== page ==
Gwen Stefani’s status as pop star has taken a back seat to her current high profile gig as one of the hosts of The Voice as well as tabloid fodder given her recent divorce from Bush singer/guitarist Gavin Rossdale as well as her even more-recent coupling with Voice co-host Blake Shelton. But Ms. Stefani is trying to right that with the release of This Is What the Truth Feels Like, her third solo outing and first in 10 years. She hasn’t exactly been silent in that decade: there was the mild success of a No Doubt reunion record, Push and Shove, in 2012, and there were a couple singles that didn’t do anything on the charts. But judging from the sounds and collaborators on This Is What the Truth Feels Like, Stefani was carefully keeping an eye on an industry she ruled so easily 10 years ago.
It’d be tempting to call this her “breakup” record – and she does include songs that may allude to the end of her marriage. But that’d be too simple. Stefani is far too savvy a pop star, and instead has crafted a big-budgeted monstrosity that will appeal to all kinds of markets – she crams synthpop, dance, rap, dancehall, AC, pop, and disco in one album, and to her credit (well, to the credit of the small army of songwriters and producers tasked to make this thing), the album sounds cohesive and neat.
One of the smartest things Stefani did was allow her sound to grow, but not depart too much from her signature music. In the past, she has found success in trashy, ridiculous bits of pop like “Hollaback Girl” and “Wind It Up.” Her lyrics were often schoolyard/jump rope chants shouted over processed beats. With This Is What the Truth Feels Like, Stefani hews closer to the “Don’t Speak” chanteuse, wearing her broken heart on her sleeve. In the process, she’s come out with a surprisingly compelling record.
The album’s opener “Misery” is a a standout and a great way to open the record. Stefani’s vocals are rueful and sad, and the music itself is a great harkback to 80s synthpop, complete with dramatic choruses, echoes, and crashing drums. The song is also moody and sounds like something The Cure or Depeche Mode would’ve turned down as too mainstream or too pop. Like “Misery,” “Truth” is another soul-baring song that glides on shiny, pop-perfect production. “Used to Love You” is also another tear-stained synthy pop number that has Stefani’s gulping vocals recall heartbreak and heartache.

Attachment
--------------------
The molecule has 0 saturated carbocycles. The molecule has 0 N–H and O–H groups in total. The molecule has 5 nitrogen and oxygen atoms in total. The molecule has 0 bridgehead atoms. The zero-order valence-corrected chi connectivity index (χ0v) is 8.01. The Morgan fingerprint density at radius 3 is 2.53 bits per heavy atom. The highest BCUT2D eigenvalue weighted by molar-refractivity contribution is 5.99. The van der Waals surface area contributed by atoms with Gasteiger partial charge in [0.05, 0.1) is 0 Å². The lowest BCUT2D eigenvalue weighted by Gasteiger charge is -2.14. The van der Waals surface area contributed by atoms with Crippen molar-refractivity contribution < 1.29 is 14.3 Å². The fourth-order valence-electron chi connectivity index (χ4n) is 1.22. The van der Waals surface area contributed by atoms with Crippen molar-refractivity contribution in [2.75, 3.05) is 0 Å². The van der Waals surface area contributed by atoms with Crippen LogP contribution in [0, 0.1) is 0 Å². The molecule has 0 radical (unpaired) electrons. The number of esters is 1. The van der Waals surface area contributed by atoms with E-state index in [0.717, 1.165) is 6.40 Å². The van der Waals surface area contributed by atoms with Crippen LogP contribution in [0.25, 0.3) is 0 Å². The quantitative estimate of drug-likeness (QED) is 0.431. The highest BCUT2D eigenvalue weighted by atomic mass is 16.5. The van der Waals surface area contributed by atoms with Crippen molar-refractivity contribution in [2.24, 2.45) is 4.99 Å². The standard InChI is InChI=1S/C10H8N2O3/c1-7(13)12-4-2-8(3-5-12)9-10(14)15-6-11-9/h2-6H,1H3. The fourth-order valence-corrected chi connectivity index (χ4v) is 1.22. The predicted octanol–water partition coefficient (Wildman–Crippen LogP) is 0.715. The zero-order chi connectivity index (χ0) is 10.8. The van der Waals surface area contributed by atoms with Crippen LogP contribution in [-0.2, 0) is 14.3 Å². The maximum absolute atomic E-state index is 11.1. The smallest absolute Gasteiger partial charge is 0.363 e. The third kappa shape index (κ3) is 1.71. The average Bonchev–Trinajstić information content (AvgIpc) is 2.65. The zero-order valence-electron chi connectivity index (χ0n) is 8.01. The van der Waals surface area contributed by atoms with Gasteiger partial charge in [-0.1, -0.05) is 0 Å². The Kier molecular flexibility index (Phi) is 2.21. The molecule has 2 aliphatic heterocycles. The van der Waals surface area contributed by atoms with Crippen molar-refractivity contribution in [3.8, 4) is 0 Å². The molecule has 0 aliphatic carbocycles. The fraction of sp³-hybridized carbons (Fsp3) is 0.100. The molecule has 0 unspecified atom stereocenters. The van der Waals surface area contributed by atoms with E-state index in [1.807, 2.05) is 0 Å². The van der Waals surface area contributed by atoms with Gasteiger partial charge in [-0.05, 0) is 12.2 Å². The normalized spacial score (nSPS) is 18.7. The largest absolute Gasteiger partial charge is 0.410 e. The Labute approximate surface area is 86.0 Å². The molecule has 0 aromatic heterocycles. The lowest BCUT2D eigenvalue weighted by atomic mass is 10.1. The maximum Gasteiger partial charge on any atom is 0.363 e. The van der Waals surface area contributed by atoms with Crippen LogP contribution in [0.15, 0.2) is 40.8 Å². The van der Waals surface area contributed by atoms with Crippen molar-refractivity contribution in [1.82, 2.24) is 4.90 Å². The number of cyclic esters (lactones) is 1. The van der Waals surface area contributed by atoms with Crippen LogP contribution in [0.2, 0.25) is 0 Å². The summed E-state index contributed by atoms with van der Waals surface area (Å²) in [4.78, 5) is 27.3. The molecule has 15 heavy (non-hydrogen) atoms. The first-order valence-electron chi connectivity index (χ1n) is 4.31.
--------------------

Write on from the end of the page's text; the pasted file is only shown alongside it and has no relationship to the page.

But it’s not all sadness and gloom. First and foremost, Stefani is a pop star. The album’s lead single “Make Me Like You” is an excellent disco number that will remind folks of the MTV-era Stefani. It’s a roller rink number that moves briskly with some nifty guitar licks swirling synthesizers. It recalls 70s-era dance music in the best way, without sounding derivative or musty.
Not all of the record works – “Naughty” is a loud mess with off-putting vocals and Stefani’s ill-advised penchant for spitting rhymes and “Red Flag” has the same issue (though the crawling, buzzy synthesizer is pretty cool). And Stefani’s voice is an acquired taste: it can be fun and pleasant, but it can also sound honking and shrill (this is especially true in the more novelty-like numbers). When she’s practicing restraint, she can sound lovely, but too often, she adopts a yucky brashness that can be very off putting.
In the end, though This Is What the Truth Feels Like does what it sets out to do: provide a nice, comfy home for some catchy singles that should extend Stefani’s chart reign. Gwen Stefani was never a particularly innovative artist, nor was she really all that transgressive. Her music has always been fun dance music, so it’s nice to see her noodle a bit with her successful formula to do something a bit more substantial.